But in recent months, he has become more visible with his relatively open criticism of Putin and the Russian invasion of Ukraine.
Before, however, he supported the annexation of Crimea. He said it was a decision made by the people of Crimea and even praised the Russian Army.
The motto with which he presents himself in his election campaign is clear: “Putin must go.”
In this way, Nadezhdin became a rare critical voice to appear frequently in interviews on state television channels, where he said he tries to express “sensible and fair ideas in an environment of general madness.”
“[Putin] it practically destroyed the key institutions of the modern Russian state. My job will be to restore these institutions,” Nadezhdin said recently.
He also told the BBC that, if elected, his first task would be to end the war.
“My first task will be to put an end to the conflict with Ukraine and then reestablish normal relations between Russia and the Western community.”
Nadezhdin also joined a group of women who, in an unusual activity in modern-day Russia, gathered to publicly criticize the war. Their husbands are among the 300,000 reservists recruited.
In a country where opposition figures have been jailed or even murdered, Nadezhdin’s recent criticism appears to be being tolerated so far.
And the highest spheres of power also seem to be calm.
“We don’t see him as a rival,” Kremlin spokesman Dmitry Peskov said when asked about Nadezhdin earlier this month.
And although Nadezhdin has collected the necessary signatures, there is still a long way to go before he is considered an official candidate. Firstly, he must not be blocked by the electoral commission and, secondly, he must be able to campaign freely.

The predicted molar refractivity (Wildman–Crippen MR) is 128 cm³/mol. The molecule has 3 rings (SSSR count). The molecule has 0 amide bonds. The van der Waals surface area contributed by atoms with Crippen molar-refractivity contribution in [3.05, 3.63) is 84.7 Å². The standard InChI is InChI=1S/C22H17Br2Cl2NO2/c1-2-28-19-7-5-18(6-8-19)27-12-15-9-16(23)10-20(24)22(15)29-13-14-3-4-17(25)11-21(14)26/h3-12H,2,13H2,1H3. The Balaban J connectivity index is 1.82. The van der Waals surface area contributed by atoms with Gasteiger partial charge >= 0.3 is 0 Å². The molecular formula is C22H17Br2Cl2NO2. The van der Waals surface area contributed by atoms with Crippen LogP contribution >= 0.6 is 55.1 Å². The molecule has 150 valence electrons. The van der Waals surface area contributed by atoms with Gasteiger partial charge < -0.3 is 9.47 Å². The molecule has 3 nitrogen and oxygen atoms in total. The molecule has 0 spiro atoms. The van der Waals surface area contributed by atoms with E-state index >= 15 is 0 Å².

In Putin’s Russia, many candidates were able to run in elections, but without any real possibility of winning and sometimes even without intentions of overthrowing the president.
This scenario maintains a façade of democracy and, in Nadezhdin’s case, would allow Russians dissatisfied with the “special military operation,” as the Kremlin calls the invasion of Ukraine, to express their anger and frustration in a way that does not threaten the government of Putin.
In recent years, authentic popular opposition figures who do not appear in state media, such as Alexei Navalny and Ilya Yashin, have been sentenced to long prison terms.
Others, such as Kremlin critic Boris Nemtsov, for whom Nadezhdin once worked as an adviser, were killed.
Russia’s political scene has been dominated by Vladimir Putin since 2000. And in 2020 a constitutional amendment was approved that allowed him to remain in power beyond 2024.
A victory in March would allow him to remain president until 2030. After that, he could stay another six years until 2036 if he decides to run again.
Nadezhdin, whose name looks like nadezhdaa Russian word that means hope, takes advantage of the similarity and repeats that it has the support of “tens of millions of people”.
“I am absolutely certain that Putin will not rule Russia for another six years, because more and more people understand that he is dragging Russia down the path of militarism, authoritarianism and isolation,” he says, fearlessly.